Author, author! Don DeLillo steps out of the wings

Will the award-winning novelist find success on the stage?

The phrase "a play by Don DeLillo" doesn't trip off the tongue quite like "a play by William Shakespeare" or, even, "a novel by Don DeLillo". "I think of myself as a novelist first, always," DeLillo said in 2006. "I think a writer's greatness may well be defined by his lack of adaptability to other forms."

This latter statement has been sorely tested of late. David Cronenberg's adaptation of DeLillo's 2003 novel, Cosmopolis, was released last month. And today, a play by DeLillo called The Word for Snow has its European premiere at the Southbank's Centre's London Literature Festival.

The production, directed by Jack McNamara, combines DeLillo's words with music by Giuseppe Lomeo and video by Teppei Nogaki. "The Word for Snow is not conventional," McNamara tells me. "It isn't divided into scenes or acts. There's no naturalistic behaviour. It's an abstract encounter, a meditative fragment, a bit like Samuel Beckett's short works."

The play is a brave move on DeLillo's part. Great American novelists have a long tradition of crashing and burning on the stage. Henry James's Guy Domville ended with its author being booed at the curtain call. Since then, everyone from F Scott Fitzgerald and Saul Bellow to John Updike and Cormac McCarthy has attempted theatre, with little success.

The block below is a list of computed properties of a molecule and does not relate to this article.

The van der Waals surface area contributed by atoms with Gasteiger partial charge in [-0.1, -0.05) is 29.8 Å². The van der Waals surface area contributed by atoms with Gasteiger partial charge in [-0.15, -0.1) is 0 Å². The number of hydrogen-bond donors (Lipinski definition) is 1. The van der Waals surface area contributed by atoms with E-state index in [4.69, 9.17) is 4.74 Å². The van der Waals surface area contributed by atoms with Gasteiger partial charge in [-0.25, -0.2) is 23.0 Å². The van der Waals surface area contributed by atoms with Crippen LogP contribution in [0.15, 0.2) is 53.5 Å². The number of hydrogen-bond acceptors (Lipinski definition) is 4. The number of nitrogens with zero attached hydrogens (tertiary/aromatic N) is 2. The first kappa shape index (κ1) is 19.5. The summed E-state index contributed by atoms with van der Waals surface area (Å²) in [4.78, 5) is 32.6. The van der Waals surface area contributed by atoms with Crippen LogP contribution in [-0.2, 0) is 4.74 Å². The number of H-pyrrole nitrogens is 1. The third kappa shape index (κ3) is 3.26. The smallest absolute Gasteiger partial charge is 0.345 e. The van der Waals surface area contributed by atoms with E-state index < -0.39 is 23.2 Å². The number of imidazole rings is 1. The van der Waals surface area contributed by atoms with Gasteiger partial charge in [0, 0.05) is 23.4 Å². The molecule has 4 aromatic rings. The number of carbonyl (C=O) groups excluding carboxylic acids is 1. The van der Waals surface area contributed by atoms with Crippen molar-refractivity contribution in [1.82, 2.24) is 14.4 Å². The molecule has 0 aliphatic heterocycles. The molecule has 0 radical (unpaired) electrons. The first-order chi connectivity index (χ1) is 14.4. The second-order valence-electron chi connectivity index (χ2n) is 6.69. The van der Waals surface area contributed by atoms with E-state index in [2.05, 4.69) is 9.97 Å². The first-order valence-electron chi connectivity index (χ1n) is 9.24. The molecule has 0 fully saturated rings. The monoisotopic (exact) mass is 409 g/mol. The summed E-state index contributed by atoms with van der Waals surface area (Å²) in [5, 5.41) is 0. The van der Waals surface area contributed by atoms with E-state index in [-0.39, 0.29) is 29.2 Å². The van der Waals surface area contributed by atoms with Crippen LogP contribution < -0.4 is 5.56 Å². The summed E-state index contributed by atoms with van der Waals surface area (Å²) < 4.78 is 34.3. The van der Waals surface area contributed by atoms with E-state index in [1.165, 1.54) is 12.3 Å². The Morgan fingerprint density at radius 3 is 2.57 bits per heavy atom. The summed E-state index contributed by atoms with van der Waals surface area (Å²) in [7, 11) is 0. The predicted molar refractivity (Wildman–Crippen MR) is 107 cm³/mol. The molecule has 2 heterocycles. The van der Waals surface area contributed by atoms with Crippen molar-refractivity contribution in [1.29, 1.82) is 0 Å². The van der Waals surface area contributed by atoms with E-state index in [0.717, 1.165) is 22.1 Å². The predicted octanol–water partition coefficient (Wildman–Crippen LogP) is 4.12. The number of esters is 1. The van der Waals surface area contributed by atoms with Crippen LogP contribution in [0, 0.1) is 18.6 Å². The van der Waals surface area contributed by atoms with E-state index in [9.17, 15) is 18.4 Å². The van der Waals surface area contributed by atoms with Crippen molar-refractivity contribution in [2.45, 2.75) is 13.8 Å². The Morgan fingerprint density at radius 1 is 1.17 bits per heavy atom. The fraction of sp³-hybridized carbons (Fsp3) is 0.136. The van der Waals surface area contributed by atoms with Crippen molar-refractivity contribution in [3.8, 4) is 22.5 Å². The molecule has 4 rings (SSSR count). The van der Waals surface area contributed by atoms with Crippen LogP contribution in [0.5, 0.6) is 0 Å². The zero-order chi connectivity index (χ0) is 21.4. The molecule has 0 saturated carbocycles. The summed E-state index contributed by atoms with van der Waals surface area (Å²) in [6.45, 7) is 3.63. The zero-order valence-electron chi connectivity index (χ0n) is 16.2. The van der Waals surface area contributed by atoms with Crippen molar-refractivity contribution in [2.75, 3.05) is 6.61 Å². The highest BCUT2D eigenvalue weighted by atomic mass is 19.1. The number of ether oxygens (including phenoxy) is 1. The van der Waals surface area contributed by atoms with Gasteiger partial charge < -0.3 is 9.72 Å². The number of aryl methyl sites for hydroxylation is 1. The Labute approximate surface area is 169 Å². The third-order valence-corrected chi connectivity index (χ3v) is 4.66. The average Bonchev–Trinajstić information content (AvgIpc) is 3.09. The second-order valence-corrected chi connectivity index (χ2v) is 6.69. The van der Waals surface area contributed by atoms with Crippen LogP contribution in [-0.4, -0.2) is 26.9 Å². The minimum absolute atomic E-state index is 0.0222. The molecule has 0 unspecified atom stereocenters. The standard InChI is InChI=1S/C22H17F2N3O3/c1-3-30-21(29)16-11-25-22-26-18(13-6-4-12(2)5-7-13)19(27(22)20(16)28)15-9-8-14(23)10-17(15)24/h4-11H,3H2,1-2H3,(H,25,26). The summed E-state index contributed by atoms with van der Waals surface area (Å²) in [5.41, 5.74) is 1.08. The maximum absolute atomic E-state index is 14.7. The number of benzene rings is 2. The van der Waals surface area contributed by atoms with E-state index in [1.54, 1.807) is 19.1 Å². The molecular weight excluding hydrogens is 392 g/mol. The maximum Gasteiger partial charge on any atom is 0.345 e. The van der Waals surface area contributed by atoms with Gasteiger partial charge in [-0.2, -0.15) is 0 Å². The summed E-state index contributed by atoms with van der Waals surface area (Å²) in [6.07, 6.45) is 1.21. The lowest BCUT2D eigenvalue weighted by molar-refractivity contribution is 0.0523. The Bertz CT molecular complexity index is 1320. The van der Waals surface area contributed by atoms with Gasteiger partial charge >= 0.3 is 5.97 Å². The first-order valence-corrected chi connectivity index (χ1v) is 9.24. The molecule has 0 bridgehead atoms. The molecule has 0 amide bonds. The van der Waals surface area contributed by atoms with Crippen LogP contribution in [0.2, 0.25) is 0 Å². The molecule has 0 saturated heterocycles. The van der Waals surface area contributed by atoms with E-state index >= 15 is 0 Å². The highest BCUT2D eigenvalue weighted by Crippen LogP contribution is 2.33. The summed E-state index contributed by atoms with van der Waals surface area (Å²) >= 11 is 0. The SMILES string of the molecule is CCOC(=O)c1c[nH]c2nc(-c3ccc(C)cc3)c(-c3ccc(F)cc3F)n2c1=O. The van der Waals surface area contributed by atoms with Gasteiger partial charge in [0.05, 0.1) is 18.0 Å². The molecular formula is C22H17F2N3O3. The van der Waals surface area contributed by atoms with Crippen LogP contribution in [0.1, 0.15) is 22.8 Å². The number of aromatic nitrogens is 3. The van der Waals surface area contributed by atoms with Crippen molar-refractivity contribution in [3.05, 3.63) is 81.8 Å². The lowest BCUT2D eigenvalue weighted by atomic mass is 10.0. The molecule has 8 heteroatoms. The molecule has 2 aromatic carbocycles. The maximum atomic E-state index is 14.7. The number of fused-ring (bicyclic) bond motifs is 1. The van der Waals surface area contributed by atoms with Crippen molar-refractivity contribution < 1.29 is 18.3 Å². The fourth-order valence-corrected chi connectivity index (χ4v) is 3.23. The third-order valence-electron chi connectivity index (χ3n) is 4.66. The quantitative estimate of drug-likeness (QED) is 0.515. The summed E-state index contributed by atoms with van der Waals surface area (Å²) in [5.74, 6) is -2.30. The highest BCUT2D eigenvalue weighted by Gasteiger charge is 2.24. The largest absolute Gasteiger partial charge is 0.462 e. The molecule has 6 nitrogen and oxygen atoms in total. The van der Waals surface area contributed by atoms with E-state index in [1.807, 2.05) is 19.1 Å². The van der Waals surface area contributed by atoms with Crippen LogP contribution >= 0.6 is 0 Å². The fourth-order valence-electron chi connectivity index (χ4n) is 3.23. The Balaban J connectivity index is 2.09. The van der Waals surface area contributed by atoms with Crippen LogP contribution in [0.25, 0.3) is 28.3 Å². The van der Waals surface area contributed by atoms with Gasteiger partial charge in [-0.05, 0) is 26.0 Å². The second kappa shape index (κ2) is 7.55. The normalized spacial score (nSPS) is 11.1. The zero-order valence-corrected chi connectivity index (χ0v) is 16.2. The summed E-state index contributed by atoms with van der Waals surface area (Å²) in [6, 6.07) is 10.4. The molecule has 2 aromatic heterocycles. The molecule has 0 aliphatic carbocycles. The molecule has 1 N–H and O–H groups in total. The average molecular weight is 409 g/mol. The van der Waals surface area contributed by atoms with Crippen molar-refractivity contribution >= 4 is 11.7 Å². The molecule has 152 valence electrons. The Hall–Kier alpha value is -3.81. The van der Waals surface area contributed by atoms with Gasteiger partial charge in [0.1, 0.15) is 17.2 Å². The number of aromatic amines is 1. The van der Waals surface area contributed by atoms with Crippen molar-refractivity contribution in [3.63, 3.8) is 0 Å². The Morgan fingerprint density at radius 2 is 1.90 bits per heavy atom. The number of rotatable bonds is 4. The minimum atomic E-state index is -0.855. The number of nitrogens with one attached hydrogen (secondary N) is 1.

DeLillo's reputation is more elevated. He has had a lengthy association with the respected Steppenwolf Theatre Company. After John Malkovich adapted DeLillo's novel Libra, in 1994, Steppenwolf premiered two more of his theatrical works: 2006's Love-Lies-Bleeding and The Word for Snow a year later.

The New York Times critic Bruce Weber was not so convinced. He praised a "revelatory" off-Broadway production of DeLillo's Valparaiso in 2002, calling the writing "indisputably electric" but the play remained a "dire, intellectual comedy": DeLillo's "language is too carefully moulded, too loaded, too calculatedly oblique to serve characters in conversation".

Commissioned by Steppenwolf for the 2007 Chicago Humanities Festival, The Word for Snow addresses the subject of climate change. Its debut was essentially a dramatic reading. This reflects a work of sparse, Beckettian dialogue, but little else. The cast comprises "The Pilgrim", "The Scholar" and "The Interpreter", who talk (or "intone") on a barren mountaintop. Otherwise, the 26-page typescript specifies precious little action and even fewer stage directions: "Lights up on the Scholar and the Interpreter" is about the extent of DeLillo's guidance.Stephen Chance and Jasper Britton, who recently appeared in the RSC's Marat/Sade, will star.

In 2006, McNamara directed a successful London run of Valparaiso at Islington's Old Red Lion Theatre and was given a relatively free hand when interpreting the text. "DeLillo was very accommodating. To be honest, I would never rewrite any of the lines. But if I did express an idea he didn't like, he would say, 'That sounds a bit elaborate'".

McNamara discovered Valparaiso by accident. A fan of DeLillo's fiction – modern classics like Mao II, Underworld and White Noise – he had no idea he also wrote for the theatre. He sent him a note and received an answer via DeLillo's agent. "It said something like, 'Don DeLillo thinks some of Jack's ideas may be misconceived but is willing to talk on the phone.'" In person, however, DeLillo was less forbidding. "He had no care or regard for status at all. He didn't care about my lack of experience. He didn't care that the venue only had 70 seats. He only cared that my ideas about the play were genuine."

'The Word for Snow', Purcell Room, London SE1 (southbankcentre. co.uk) today to Thursday, 7.30pm, tickets from £12

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